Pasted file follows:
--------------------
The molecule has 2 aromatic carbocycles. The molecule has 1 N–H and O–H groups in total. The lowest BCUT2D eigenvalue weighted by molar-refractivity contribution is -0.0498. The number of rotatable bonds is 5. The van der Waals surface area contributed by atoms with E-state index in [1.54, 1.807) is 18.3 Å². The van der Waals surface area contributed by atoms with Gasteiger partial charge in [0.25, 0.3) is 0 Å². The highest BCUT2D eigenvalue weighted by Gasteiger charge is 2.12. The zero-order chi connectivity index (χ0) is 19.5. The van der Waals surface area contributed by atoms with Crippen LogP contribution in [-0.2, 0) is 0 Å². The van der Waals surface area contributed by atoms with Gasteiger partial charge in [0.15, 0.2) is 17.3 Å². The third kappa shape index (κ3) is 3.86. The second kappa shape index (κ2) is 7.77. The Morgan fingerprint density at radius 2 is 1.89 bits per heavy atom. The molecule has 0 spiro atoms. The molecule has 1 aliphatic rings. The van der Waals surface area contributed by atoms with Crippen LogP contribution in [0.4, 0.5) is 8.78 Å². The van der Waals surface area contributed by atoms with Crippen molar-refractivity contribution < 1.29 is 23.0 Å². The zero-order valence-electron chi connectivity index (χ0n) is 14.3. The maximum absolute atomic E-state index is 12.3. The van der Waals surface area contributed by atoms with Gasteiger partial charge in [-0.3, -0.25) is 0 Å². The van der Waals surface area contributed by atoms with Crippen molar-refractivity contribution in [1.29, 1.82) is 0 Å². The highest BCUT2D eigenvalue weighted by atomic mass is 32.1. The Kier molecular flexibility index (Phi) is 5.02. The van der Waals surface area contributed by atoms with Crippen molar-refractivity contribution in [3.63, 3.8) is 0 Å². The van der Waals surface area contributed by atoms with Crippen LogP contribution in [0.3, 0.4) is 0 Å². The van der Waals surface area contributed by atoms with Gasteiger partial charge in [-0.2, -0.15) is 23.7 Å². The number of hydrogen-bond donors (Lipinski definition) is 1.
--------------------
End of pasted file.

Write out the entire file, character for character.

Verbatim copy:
The molecule has 2 aromatic carbocycles. The molecule has 1 N–H and O–H groups in total. The lowest BCUT2D eigenvalue weighted by molar-refractivity contribution is -0.0498. The number of rotatable bonds is 5. The van der Waals surface area contributed by atoms with E-state index in [1.54, 1.807) is 18.3 Å². The van der Waals surface area contributed by atoms with Gasteiger partial charge in [0.25, 0.3) is 0 Å². The highest BCUT2D eigenvalue weighted by Gasteiger charge is 2.12. The zero-order chi connectivity index (χ0) is 19.5. The van der Waals surface area contributed by atoms with Crippen LogP contribution in [-0.2, 0) is 0 Å². The van der Waals surface area contributed by atoms with Gasteiger partial charge in [0.15, 0.2) is 17.3 Å². The third kappa shape index (κ3) is 3.86. The second kappa shape index (κ2) is 7.77. The Morgan fingerprint density at radius 2 is 1.89 bits per heavy atom. The molecule has 0 spiro atoms. The molecule has 1 aliphatic rings. The van der Waals surface area contributed by atoms with Crippen LogP contribution in [0.4, 0.5) is 8.78 Å². The van der Waals surface area contributed by atoms with Crippen molar-refractivity contribution < 1.29 is 23.0 Å². The zero-order valence-electron chi connectivity index (χ0n) is 14.3. The maximum absolute atomic E-state index is 12.3. The van der Waals surface area contributed by atoms with Gasteiger partial charge in [-0.3, -0.25) is 0 Å². The van der Waals surface area contributed by atoms with Crippen molar-refractivity contribution in [1.29, 1.82) is 0 Å². The highest BCUT2D eigenvalue weighted by atomic mass is 32.1. The Kier molecular flexibility index (Phi) is 5.02. The van der Waals surface area contributed by atoms with Crippen molar-refractivity contribution in [3.63, 3.8) is 0 Å². The van der Waals surface area contributed by atoms with Crippen LogP contribution in [0.3, 0.4) is 0 Å². The van der Waals surface area contributed by atoms with Gasteiger partial charge in [-0.2, -0.15) is 23.7 Å². The number of hydrogen-bond donors (Lipinski definition) is 1.